What would happen to our economy if everyone adopted make do, and starve, as the new way of doing?  If those unable to feed their children without help dumped them into ditches? Society would implode, that’s what would happen.  A productive capitalist economy is predicated on two things: sufficient investment capital, and consumer demand.  Create circumstances where one or the other (or both) don’t exist and economic activity implodes. This is why every downturn since the Great Depression has been followed immediately by governments doing everything they can to shove money into the hands of consumers through tax cuts or social spending programs, and monetary policy designed to encourage investment.  Because if people aren’t buying, then nobody is selling, and if nobody is selling, nobody is producing.. and the whole thing grinds to a screeching, metal on metal, nails on chalkboards.. halt.

Only a planned economy can be certain of providing work for everyone.  And history doesn’t favor the planned economy.  If society is going to be flexible enough to embrace new technologies and innovations, then society needs a humane system for maintaining those displaced by changes in the workplace.

Or, we can all become luddites and go back to smashing machines.  Imagine how many of the undeserving poor we could employ if we returned to the age of sail, of horses, buggies, and hand knit stockings.

Forbes Magazine, of course, published a response to Norton and Ariely’s leftist blast of subversive statistics.  In what has to be one of the more priceless statements ever made by a Forbes columnist Tim Worstall dismissed the current severe concentration of wealth saying “the numbers it is using are quite simply wrong. Oh, they’re right enough if you consider just financial wealth: but that isn’t wealth at all, or at least most certainly not all wealth.”

Well, that certainly is true, not all wealth is gold, but I’ll give you a moment to stop laughing.

If financial wealth isn’t all that important, you’d think that top 1% wouldn’t have an issue with spreading it around a bit, right?  But Mr. Worstall is not interested in sharing the wealth, instead he wants to remind those who aren’t wealthy how terrifically well off they are.. historically speaking.  After all, most of us have indoor flush, machines to wash our clothes, a roof over our heads, access to internal combustion for transportation instead of horseflesh… really, you’d think all this had been gifted upon us by a benevolent upper class, instead of built, and paid for, by ourselves.

But Worstall is right in one respect.. regardless of the division of wealth, historically speaking most of us are rolling in it.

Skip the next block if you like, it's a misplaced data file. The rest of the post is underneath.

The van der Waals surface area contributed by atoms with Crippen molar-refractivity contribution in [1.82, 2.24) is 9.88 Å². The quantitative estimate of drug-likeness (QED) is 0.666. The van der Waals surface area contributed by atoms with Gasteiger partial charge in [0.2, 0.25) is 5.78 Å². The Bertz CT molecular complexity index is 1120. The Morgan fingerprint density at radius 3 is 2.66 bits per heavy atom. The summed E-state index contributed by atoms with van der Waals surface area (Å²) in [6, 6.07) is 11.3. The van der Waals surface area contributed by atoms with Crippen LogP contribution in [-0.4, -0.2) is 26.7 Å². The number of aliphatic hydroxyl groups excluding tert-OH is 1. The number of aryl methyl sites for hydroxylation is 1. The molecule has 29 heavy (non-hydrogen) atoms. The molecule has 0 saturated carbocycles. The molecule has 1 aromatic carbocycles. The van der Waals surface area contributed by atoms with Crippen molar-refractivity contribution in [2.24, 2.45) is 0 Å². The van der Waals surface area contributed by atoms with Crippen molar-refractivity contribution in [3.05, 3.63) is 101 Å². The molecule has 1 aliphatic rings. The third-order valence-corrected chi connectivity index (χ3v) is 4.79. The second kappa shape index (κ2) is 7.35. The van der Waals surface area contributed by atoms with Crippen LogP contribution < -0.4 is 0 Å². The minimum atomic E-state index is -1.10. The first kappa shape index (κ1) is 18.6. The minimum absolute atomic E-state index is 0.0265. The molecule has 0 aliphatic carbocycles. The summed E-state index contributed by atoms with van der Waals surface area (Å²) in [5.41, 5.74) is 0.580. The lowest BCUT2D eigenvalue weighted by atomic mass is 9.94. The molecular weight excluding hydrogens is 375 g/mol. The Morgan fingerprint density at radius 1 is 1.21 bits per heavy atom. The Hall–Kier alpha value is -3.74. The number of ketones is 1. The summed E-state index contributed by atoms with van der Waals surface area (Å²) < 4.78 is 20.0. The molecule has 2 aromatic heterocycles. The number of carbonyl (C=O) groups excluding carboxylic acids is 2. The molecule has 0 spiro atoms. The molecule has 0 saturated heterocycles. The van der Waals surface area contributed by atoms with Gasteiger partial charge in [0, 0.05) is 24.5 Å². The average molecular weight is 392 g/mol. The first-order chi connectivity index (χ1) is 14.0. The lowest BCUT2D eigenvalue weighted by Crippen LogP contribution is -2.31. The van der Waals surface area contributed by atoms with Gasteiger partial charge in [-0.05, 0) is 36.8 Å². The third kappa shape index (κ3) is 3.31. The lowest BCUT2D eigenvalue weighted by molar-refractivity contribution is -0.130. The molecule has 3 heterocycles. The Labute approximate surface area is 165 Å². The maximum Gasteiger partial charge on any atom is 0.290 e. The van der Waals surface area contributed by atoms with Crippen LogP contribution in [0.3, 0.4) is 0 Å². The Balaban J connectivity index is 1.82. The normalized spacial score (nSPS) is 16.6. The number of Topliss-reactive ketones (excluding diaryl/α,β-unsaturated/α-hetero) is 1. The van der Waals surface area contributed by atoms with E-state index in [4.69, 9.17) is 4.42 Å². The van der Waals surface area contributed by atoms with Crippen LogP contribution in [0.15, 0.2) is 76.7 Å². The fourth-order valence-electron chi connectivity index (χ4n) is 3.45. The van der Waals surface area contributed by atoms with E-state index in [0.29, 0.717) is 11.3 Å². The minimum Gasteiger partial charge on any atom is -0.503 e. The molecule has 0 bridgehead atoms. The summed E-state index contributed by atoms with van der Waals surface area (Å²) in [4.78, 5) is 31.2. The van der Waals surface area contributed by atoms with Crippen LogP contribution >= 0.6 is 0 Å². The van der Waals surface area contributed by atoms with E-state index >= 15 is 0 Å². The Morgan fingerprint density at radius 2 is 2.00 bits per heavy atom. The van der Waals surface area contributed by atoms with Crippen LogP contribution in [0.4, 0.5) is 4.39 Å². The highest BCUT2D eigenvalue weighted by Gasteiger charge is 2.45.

And our stuff is complicated stuff.  A friend of mine took up mountain biking a half dozen years ago.. he’s been through three increasingly expensive and complicated bikes, the latest incarnation barely resembles a bicycle, it’s a high tech geometric confection.  I’m on my third set of snowshoes.  This pair is aluminum, flexible plastics, with steel crampons… my grandmother’s bent wood and woven gut shoes with leather bindings are now decorator pieces, prized for their merit as antique folk art.  For half a century my grandmother used those shoes, repaired them when necessary, and varnished them every spring to keep them flexible.. I spray mine down to rinse the mud off and heave them into the back of the garage.

I don’t feel richer for it, although arguably owning high tech snowshoes is a sign I’m wealthier than my grandmother was.  My grandmother paid for her shoes in care and varnish.  I paid for mine with cash… no care required.

My grandmother, on her antique shoes, walked these woods every winter, right up to the year she died, at 85.  She brought me out into the glittering white silence when I was 8, and big enough to stomp around on a child sized set of bear claws, just as I’ve dragged children out into winter in my turn.   While I’m entirely convinced owning a washing machine makes washing clothes infinitely more pleasant than banging them on a rock.. I’m not convinced modern snowshoes makes an tromp through the woods on a snowy eve one whit more beautiful. And the antique shoes provide better float over deep powder than the modern shoe, built as it is to be light on already packed trails.

I am surrounded by 150 acres of pristine white snow just waiting for my little footprints.. and my snowshoes are designed not for the path untravelled, but the path well worn and packed down.

There’s a metaphor in there somewhere..

And so I find myself tempted by perversity. Let’s do it.. let’s perversely go back to 1760.. for Christmas, and see what the holiday looked like before capitalism got ahold of it.

An 18th Century Christmas

Further Reading:

The Rhetoric of Reaction: Perversity, Futility, Jeopardy

How Adam Smith Can Change Your Life: An Unexpected Guide to Human Nature and Happiness

The Theory of Moral Sentiments by Adam Smith